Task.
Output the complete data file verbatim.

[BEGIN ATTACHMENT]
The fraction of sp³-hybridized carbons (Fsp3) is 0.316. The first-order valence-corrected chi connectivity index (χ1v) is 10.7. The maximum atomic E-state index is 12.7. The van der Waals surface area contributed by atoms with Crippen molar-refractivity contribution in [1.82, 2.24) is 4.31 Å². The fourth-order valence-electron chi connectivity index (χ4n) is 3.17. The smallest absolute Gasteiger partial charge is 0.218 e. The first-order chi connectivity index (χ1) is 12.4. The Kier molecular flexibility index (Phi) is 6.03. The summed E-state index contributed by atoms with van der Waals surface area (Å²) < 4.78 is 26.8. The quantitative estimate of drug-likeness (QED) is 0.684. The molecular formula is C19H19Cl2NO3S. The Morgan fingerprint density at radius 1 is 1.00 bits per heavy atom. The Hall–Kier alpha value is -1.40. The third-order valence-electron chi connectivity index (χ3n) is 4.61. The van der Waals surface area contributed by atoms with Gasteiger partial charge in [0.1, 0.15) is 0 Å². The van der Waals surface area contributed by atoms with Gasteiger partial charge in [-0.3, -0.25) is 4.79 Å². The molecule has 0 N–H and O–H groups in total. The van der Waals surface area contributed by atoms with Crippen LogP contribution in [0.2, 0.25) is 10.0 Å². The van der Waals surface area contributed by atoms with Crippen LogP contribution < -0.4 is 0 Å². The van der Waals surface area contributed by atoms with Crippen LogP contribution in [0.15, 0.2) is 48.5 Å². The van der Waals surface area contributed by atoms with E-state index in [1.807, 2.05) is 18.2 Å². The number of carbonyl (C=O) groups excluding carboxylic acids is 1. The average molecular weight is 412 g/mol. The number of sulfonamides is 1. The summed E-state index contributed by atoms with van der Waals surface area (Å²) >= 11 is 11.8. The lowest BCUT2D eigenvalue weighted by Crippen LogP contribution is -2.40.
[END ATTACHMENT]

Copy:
The fraction of sp³-hybridized carbons (Fsp3) is 0.316. The first-order valence-corrected chi connectivity index (χ1v) is 10.7. The maximum atomic E-state index is 12.7. The van der Waals surface area contributed by atoms with Crippen molar-refractivity contribution in [1.82, 2.24) is 4.31 Å². The fourth-order valence-electron chi connectivity index (χ4n) is 3.17. The smallest absolute Gasteiger partial charge is 0.218 e. The first-order chi connectivity index (χ1) is 12.4. The Kier molecular flexibility index (Phi) is 6.03. The summed E-state index contributed by atoms with van der Waals surface area (Å²) < 4.78 is 26.8. The quantitative estimate of drug-likeness (QED) is 0.684. The molecular formula is C19H19Cl2NO3S. The Morgan fingerprint density at radius 1 is 1.00 bits per heavy atom. The Hall–Kier alpha value is -1.40. The third-order valence-electron chi connectivity index (χ3n) is 4.61. The van der Waals surface area contributed by atoms with Gasteiger partial charge in [0.1, 0.15) is 0 Å². The van der Waals surface area contributed by atoms with Gasteiger partial charge in [-0.3, -0.25) is 4.79 Å². The molecule has 0 N–H and O–H groups in total. The van der Waals surface area contributed by atoms with Crippen LogP contribution in [0.2, 0.25) is 10.0 Å². The van der Waals surface area contributed by atoms with Crippen LogP contribution < -0.4 is 0 Å². The van der Waals surface area contributed by atoms with Crippen LogP contribution in [0.15, 0.2) is 48.5 Å². The van der Waals surface area contributed by atoms with E-state index in [1.807, 2.05) is 18.2 Å². The number of carbonyl (C=O) groups excluding carboxylic acids is 1. The average molecular weight is 412 g/mol. The number of sulfonamides is 1. The summed E-state index contributed by atoms with van der Waals surface area (Å²) >= 11 is 11.8. The lowest BCUT2D eigenvalue weighted by Crippen LogP contribution is -2.40.